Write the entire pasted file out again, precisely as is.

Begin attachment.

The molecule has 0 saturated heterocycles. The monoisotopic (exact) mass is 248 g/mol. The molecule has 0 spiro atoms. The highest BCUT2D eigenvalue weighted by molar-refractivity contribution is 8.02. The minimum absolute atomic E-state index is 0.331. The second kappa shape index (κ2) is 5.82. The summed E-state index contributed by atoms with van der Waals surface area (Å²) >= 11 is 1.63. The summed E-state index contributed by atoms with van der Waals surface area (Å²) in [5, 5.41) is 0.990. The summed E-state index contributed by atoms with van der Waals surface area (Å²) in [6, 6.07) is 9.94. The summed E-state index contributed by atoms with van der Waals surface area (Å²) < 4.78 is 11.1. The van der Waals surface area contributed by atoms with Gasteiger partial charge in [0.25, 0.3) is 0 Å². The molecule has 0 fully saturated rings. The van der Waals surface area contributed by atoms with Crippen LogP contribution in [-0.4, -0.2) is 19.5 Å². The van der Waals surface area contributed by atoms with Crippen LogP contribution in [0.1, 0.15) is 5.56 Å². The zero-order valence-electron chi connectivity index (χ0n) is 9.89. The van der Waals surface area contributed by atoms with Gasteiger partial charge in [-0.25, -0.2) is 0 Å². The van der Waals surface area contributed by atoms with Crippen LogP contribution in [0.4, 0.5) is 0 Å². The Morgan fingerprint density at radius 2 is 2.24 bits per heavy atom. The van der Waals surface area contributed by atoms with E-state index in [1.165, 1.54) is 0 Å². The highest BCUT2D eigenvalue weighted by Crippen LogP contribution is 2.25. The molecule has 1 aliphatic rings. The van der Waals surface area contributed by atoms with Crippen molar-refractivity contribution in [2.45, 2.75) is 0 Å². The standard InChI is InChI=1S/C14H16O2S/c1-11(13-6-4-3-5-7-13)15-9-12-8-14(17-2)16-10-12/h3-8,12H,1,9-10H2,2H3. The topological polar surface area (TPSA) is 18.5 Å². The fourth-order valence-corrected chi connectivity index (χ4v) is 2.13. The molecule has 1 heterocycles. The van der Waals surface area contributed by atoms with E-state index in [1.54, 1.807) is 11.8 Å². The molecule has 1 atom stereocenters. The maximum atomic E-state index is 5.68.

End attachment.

The molecule has 0 saturated heterocycles. The monoisotopic (exact) mass is 248 g/mol. The molecule has 0 spiro atoms. The highest BCUT2D eigenvalue weighted by molar-refractivity contribution is 8.02. The minimum absolute atomic E-state index is 0.331. The second kappa shape index (κ2) is 5.82. The summed E-state index contributed by atoms with van der Waals surface area (Å²) >= 11 is 1.63. The summed E-state index contributed by atoms with van der Waals surface area (Å²) in [5, 5.41) is 0.990. The summed E-state index contributed by atoms with van der Waals surface area (Å²) in [6, 6.07) is 9.94. The summed E-state index contributed by atoms with van der Waals surface area (Å²) < 4.78 is 11.1. The van der Waals surface area contributed by atoms with Gasteiger partial charge in [0.25, 0.3) is 0 Å². The molecule has 0 fully saturated rings. The van der Waals surface area contributed by atoms with Crippen LogP contribution in [-0.4, -0.2) is 19.5 Å². The van der Waals surface area contributed by atoms with Crippen LogP contribution in [0.1, 0.15) is 5.56 Å². The zero-order valence-electron chi connectivity index (χ0n) is 9.89. The van der Waals surface area contributed by atoms with Gasteiger partial charge in [-0.25, -0.2) is 0 Å². The van der Waals surface area contributed by atoms with Crippen LogP contribution in [0.4, 0.5) is 0 Å². The Morgan fingerprint density at radius 2 is 2.24 bits per heavy atom. The van der Waals surface area contributed by atoms with E-state index in [1.165, 1.54) is 0 Å². The highest BCUT2D eigenvalue weighted by Crippen LogP contribution is 2.25. The molecule has 1 aliphatic rings. The van der Waals surface area contributed by atoms with Crippen molar-refractivity contribution in [2.45, 2.75) is 0 Å². The standard InChI is InChI=1S/C14H16O2S/c1-11(13-6-4-3-5-7-13)15-9-12-8-14(17-2)16-10-12/h3-8,12H,1,9-10H2,2H3. The topological polar surface area (TPSA) is 18.5 Å². The fourth-order valence-corrected chi connectivity index (χ4v) is 2.13. The molecule has 1 heterocycles. The van der Waals surface area contributed by atoms with E-state index in [1.54, 1.807) is 11.8 Å². The molecule has 1 atom stereocenters. The maximum atomic E-state index is 5.68.